#DeleteFacebook? Really?

Facebook has been hit hard by the Cambridge Analytica scandal. Founder and CEO Mark Zuckerberg has been called to testify before Congress, Facebook security chief Alex Stamos has been removed over disagreements on how to handle the spread of misinformation and $40 billion worth of Facebook stock has been wiped out. On top of that there is the #DeleteFacebook campaign. But is that really an option in today’s world?

The call to ‘#DeleteFacebook’ has been echoed by such names as famous musician Cher and co-founder of WhatsApp Brian Acton. However, departing the now infamous social network is nigh impossible for a lot of people. Facebook has existed for over a decade now and boasts over 2 billion monthly active users. Even if you account for duplicate accounts and fake profiles, that is a huge community. No single social network even comes close. And there lies the problem.

What is the Charm of Facebook?
Facebook has become a sort of digital passport on the internet. Not having an account on the site is akin to self-imposed social exile, especially for 15-24 year olds. Their zeitgeist IS Facebook. On top of that so many sites offer the option to simply link you Facebook account instead of making a fresh one. So many of people’s fondest memories and photos are on Facebook and for so many it’s an easy way to connect with loved ones and friends separated by distance.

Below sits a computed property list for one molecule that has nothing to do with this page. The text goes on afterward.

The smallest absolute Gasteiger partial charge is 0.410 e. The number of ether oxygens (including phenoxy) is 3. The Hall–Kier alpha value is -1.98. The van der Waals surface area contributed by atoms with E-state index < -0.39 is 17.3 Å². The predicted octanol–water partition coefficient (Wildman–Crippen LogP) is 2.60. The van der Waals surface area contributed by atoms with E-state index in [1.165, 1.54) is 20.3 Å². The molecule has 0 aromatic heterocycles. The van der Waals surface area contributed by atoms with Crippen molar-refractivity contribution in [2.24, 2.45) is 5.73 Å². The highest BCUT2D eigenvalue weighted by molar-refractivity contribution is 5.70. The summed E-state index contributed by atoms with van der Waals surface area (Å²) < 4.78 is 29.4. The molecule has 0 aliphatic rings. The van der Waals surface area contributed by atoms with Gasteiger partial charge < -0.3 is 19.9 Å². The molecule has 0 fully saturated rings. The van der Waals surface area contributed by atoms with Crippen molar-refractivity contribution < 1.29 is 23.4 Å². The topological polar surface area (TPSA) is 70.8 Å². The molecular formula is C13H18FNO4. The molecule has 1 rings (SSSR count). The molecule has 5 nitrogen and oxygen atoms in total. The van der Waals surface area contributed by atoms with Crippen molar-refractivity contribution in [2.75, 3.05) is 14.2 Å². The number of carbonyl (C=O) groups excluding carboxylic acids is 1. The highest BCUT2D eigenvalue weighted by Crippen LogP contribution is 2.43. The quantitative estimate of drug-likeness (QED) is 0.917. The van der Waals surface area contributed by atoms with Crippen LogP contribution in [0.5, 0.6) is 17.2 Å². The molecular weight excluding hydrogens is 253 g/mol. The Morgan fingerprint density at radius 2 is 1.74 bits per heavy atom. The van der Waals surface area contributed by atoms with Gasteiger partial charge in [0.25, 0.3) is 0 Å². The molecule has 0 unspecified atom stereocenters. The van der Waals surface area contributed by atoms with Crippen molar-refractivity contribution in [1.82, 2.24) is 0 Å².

Why won’t the #DeleteFacebook Campaign Work?
Facebook is almost indispensable for its users today. To find out why, we reached out to a few of them. Omar Alavi and Maha Khan mocked the idea of the social networking, commenting that it was the conventional way for society to waste time as a whole and for individuals to procrastinate. Others, like Nida Karamtullah and counted among its merits as being helpful to people in difficult situations through social groups and communities as well as offering practical solutions to those in need. “To get information and quick suggestions to problems on various groups,” says Nida.

Some, like Aamir Abbasi, acknowledged Facebook’s power as a marketing tool. Tariq Mustafa even pointed it out as a source for behavioural research such as the one used to collate these remarks as to why users use Facebook. According to both Brigitte Corbin and Sheeraz Aleem, the social network helps create, maintain and expand on connections. An increasing number of users, according to Syed Talha Izhar and Muhammad Umair, rely on Facebook for marketing purposes. And while a lot of people use Facebook out of habit, Talea Zafar, CEO of The New Spaces, echoes the sentiment that the #DeleteFacebook campaign will not work. “Either for business or pleasure, the platform is part of the social fabric and won’t be going away any time soon.”

Facebook has become so integrated into our lives that it’s almost a necessity now. Hence, the campaign to delete it simply won’t work. What is happening is the demand for increased protection for user privacy. Apps linked with Facebook are reaching out to their users to ensure that their policies have been read and understood. Stricter laws should be imposed for harvesting user information and selling it to the highest bidder. To modify a quote from Aldous Huxley, this really is a brave new world we live in and all the rules are being written as we go along.

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